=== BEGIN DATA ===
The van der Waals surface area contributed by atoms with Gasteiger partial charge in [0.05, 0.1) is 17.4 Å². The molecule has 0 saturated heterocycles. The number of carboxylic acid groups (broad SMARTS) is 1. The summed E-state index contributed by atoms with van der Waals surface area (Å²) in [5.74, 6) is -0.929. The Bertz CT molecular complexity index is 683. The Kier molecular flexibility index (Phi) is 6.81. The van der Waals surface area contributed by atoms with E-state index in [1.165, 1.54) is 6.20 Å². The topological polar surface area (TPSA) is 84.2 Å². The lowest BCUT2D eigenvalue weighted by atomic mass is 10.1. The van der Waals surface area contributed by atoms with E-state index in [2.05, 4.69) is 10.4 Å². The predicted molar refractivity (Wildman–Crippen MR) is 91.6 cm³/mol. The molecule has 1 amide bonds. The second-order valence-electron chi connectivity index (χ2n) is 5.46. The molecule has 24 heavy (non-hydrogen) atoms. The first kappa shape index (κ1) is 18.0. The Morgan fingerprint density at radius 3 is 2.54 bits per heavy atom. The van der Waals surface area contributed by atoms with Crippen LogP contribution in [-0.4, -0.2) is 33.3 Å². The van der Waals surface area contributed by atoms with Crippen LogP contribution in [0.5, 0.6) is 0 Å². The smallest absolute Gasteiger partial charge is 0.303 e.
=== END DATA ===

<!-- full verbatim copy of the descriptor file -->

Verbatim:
The van der Waals surface area contributed by atoms with Gasteiger partial charge in [0.05, 0.1) is 17.4 Å². The molecule has 0 saturated heterocycles. The number of carboxylic acid groups (broad SMARTS) is 1. The summed E-state index contributed by atoms with van der Waals surface area (Å²) in [5.74, 6) is -0.929. The Bertz CT molecular complexity index is 683. The Kier molecular flexibility index (Phi) is 6.81. The van der Waals surface area contributed by atoms with E-state index in [1.165, 1.54) is 6.20 Å². The topological polar surface area (TPSA) is 84.2 Å². The lowest BCUT2D eigenvalue weighted by atomic mass is 10.1. The van der Waals surface area contributed by atoms with E-state index in [2.05, 4.69) is 10.4 Å². The predicted molar refractivity (Wildman–Crippen MR) is 91.6 cm³/mol. The molecule has 1 amide bonds. The second-order valence-electron chi connectivity index (χ2n) is 5.46. The molecule has 24 heavy (non-hydrogen) atoms. The first kappa shape index (κ1) is 18.0. The Morgan fingerprint density at radius 3 is 2.54 bits per heavy atom. The van der Waals surface area contributed by atoms with Crippen LogP contribution in [-0.4, -0.2) is 33.3 Å². The van der Waals surface area contributed by atoms with Crippen LogP contribution in [0.5, 0.6) is 0 Å². The smallest absolute Gasteiger partial charge is 0.303 e.